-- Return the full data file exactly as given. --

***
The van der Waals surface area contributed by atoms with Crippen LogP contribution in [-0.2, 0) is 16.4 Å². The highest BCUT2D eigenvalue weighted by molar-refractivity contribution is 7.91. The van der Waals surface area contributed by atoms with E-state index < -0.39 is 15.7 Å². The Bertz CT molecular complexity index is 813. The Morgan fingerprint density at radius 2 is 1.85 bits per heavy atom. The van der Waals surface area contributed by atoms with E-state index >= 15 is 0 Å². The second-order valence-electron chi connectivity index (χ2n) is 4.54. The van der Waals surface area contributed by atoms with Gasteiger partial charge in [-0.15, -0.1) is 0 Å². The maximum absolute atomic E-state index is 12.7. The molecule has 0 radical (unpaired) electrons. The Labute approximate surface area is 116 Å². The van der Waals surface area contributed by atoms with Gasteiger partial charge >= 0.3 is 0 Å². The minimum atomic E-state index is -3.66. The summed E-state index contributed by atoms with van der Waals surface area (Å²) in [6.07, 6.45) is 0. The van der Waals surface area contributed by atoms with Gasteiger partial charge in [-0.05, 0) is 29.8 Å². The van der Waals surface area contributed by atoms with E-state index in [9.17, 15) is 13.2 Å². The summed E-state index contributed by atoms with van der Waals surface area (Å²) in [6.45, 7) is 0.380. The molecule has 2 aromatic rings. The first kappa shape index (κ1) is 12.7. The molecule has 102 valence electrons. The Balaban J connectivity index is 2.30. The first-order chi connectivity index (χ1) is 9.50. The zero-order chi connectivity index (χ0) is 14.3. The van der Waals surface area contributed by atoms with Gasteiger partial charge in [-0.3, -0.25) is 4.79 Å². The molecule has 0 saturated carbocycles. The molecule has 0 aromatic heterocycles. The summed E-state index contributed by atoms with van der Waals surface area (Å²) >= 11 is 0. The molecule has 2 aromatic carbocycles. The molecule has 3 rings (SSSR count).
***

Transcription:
The van der Waals surface area contributed by atoms with Crippen LogP contribution in [-0.2, 0) is 16.4 Å². The highest BCUT2D eigenvalue weighted by molar-refractivity contribution is 7.91. The van der Waals surface area contributed by atoms with E-state index < -0.39 is 15.7 Å². The Bertz CT molecular complexity index is 813. The Morgan fingerprint density at radius 2 is 1.85 bits per heavy atom. The van der Waals surface area contributed by atoms with E-state index >= 15 is 0 Å². The second-order valence-electron chi connectivity index (χ2n) is 4.54. The van der Waals surface area contributed by atoms with Gasteiger partial charge in [-0.15, -0.1) is 0 Å². The maximum absolute atomic E-state index is 12.7. The molecule has 0 radical (unpaired) electrons. The Labute approximate surface area is 116 Å². The van der Waals surface area contributed by atoms with Gasteiger partial charge >= 0.3 is 0 Å². The minimum atomic E-state index is -3.66. The summed E-state index contributed by atoms with van der Waals surface area (Å²) in [6.07, 6.45) is 0. The van der Waals surface area contributed by atoms with Gasteiger partial charge in [-0.05, 0) is 29.8 Å². The van der Waals surface area contributed by atoms with E-state index in [9.17, 15) is 13.2 Å². The summed E-state index contributed by atoms with van der Waals surface area (Å²) in [6.45, 7) is 0.380. The molecule has 2 aromatic rings. The first kappa shape index (κ1) is 12.7. The molecule has 102 valence electrons. The Balaban J connectivity index is 2.30. The first-order chi connectivity index (χ1) is 9.50. The zero-order chi connectivity index (χ0) is 14.3. The van der Waals surface area contributed by atoms with Gasteiger partial charge in [-0.3, -0.25) is 4.79 Å². The molecule has 0 saturated carbocycles. The molecule has 0 aromatic heterocycles. The summed E-state index contributed by atoms with van der Waals surface area (Å²) >= 11 is 0. The molecule has 2 aromatic carbocycles. The molecule has 3 rings (SSSR count).